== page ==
Craig Scott, Ph.D.
There is something powerful about being able to discover new knowledge through research and to help students discover knowledge that they can use in their lives.
I study a range of issues related to organizational communication. For example, I study hidden organizations and problematic aspects of workplaces in the digital age--which led directly to a course I developed on the Dark Side of Organizations.
My interest in organizational communication, which is often an applied area of study, has also helped me think about how assignments and activities in class can be applicable for students in their personal and professional lives.
I was here from 1995-2006 as an assistant and associate professor before pursuing opportunities at Rutgers University. Coming back, Moody College is an even more dynamic place. I'm excited to be part of that and hopefully add to it.
Laura Brown, Ph.D.
Assistant Professor of Practice
Director, UTNY Program
I’m drawn to the interdisciplinary nature of Moody College and the UTNY Program. I like the idea of individuals working in and studying different disciplines coming together to live the core values of the college.
Because of my training as a social scientist, I prefer to rely on evidence-based teaching strategies. Diversity, inclusion and equity are topics I engage with in every class I teach, and my research focus on difficult conversations and communication strategies helps me facilitate robust discussions.
Some of my favorite things about teaching undergrads is their curiosity and their energy. My hope is that all of my students—former and future—know that I am here not only as their instructor, but also as someone who is always willing to listen and help them dream big.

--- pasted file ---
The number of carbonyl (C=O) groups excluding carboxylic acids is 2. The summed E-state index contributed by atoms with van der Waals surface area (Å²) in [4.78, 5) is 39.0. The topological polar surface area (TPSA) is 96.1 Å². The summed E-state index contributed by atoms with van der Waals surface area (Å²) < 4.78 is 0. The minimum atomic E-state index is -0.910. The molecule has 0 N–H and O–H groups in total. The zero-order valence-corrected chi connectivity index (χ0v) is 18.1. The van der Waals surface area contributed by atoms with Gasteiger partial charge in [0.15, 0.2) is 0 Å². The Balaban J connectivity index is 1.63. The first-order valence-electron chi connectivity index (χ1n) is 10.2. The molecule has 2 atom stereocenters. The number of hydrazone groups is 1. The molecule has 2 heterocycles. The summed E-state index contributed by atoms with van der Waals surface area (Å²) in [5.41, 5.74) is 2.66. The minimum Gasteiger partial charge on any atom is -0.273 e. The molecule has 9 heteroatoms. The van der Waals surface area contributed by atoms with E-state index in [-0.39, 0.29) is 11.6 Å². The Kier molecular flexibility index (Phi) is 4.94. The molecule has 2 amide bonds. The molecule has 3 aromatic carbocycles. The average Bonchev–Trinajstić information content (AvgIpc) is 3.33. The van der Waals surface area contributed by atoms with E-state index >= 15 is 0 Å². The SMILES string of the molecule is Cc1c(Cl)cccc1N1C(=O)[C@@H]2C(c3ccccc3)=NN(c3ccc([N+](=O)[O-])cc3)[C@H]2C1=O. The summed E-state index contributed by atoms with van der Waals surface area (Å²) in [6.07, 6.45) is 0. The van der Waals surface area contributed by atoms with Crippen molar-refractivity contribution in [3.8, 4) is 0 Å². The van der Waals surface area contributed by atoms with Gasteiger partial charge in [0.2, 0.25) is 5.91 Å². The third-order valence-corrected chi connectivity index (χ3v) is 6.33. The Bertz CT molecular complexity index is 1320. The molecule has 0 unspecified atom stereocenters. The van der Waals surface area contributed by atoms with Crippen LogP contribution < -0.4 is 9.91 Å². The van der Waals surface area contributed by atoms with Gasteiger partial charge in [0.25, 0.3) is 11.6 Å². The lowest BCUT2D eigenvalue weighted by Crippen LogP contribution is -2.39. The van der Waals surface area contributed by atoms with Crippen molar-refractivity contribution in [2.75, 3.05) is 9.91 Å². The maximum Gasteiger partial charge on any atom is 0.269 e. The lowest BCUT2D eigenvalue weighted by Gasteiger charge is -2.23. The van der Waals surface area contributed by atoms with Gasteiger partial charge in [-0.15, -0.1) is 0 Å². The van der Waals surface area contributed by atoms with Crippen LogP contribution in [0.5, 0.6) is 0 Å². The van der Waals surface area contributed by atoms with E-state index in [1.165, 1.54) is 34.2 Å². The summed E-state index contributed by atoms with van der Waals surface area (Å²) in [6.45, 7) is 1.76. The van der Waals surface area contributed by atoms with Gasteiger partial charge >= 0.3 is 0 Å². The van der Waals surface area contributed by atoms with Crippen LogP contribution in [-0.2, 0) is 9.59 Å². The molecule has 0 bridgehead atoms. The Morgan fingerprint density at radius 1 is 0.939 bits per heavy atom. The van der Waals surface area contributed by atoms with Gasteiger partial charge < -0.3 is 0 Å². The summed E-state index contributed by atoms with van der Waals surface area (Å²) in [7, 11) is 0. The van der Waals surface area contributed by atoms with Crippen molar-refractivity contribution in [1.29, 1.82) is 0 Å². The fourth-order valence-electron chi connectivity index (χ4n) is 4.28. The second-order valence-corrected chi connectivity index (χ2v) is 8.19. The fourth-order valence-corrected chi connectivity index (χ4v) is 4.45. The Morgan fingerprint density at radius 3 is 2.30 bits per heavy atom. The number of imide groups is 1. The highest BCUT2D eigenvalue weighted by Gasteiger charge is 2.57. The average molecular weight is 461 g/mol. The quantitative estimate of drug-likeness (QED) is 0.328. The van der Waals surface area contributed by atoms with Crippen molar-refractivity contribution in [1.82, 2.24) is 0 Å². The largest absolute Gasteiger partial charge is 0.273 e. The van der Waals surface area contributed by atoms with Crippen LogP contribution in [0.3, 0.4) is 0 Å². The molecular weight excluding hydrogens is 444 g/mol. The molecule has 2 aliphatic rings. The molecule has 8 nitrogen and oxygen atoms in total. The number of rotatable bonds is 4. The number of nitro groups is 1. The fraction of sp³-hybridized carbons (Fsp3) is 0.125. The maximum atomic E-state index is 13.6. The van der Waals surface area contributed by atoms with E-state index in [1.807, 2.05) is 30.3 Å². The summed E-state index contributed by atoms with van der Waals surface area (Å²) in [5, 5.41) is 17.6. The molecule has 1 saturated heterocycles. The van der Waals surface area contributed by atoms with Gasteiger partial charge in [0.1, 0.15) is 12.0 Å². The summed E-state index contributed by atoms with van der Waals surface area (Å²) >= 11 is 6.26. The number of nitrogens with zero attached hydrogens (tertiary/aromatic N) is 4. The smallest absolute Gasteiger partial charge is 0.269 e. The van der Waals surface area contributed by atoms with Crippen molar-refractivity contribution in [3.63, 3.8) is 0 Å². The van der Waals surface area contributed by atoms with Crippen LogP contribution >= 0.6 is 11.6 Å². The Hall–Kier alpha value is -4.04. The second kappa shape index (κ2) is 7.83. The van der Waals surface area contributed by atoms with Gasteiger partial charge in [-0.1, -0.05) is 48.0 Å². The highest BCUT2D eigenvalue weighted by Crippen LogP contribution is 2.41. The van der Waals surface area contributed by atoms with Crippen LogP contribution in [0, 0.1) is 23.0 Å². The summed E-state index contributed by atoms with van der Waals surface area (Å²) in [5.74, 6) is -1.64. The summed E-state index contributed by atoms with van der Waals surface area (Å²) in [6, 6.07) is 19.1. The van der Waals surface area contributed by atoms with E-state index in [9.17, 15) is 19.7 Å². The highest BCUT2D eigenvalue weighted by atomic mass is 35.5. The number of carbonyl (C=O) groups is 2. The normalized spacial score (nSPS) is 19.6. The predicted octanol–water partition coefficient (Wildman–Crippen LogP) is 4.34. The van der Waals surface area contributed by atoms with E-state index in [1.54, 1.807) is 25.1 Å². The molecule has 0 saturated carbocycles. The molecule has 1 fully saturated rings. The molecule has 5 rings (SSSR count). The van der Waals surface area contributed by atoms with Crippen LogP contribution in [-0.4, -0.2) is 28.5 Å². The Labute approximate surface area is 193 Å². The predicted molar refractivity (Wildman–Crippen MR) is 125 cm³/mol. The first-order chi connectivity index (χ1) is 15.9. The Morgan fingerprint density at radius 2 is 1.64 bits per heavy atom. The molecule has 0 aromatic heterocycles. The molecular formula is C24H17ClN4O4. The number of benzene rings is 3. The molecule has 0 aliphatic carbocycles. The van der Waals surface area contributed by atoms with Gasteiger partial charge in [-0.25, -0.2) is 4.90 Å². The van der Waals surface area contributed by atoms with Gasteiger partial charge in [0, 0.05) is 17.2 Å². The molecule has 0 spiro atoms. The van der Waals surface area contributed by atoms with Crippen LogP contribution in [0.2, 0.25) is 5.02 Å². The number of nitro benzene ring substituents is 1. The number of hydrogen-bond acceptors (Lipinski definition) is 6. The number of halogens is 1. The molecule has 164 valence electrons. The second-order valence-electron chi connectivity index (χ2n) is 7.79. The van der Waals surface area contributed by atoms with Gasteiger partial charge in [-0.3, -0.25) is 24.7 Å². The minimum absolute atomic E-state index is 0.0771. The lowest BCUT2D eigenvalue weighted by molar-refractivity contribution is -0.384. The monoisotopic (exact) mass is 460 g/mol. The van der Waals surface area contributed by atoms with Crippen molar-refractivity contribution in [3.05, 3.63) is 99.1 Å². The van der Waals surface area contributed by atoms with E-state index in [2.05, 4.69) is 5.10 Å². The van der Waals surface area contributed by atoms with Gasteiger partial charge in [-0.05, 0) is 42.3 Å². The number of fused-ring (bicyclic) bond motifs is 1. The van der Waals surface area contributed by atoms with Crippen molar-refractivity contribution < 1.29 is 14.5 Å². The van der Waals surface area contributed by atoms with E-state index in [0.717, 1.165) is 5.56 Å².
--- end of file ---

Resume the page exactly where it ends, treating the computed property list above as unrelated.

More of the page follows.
Stacey Sowards, Ph.D.
For as long as I can remember, I wanted to be a teacher because I always saw education as a path to life success. When I was in college, I had planned to be a high school math teacher. Because I was on my college debate team, my coach suggested I pursue a master’s degree in communication.
Since then, I have found that studying communication practices in the world have led to a deeper understanding of the racial, gendered, language and classed politics of marginalization and standing in various communities, states and nations in the world.
My field work over the past 25 years in Indonesia has significantly changed how I think about the world, and I try to incorporate that into my teaching. For many years, I led study abroad programs in Indonesia, introducing students to Indonesian languages, cultures and environments. I hope that I can share what I have learned and studied with my students, so that they can become engaged world citizens, lifelong learners and better critical thinkers.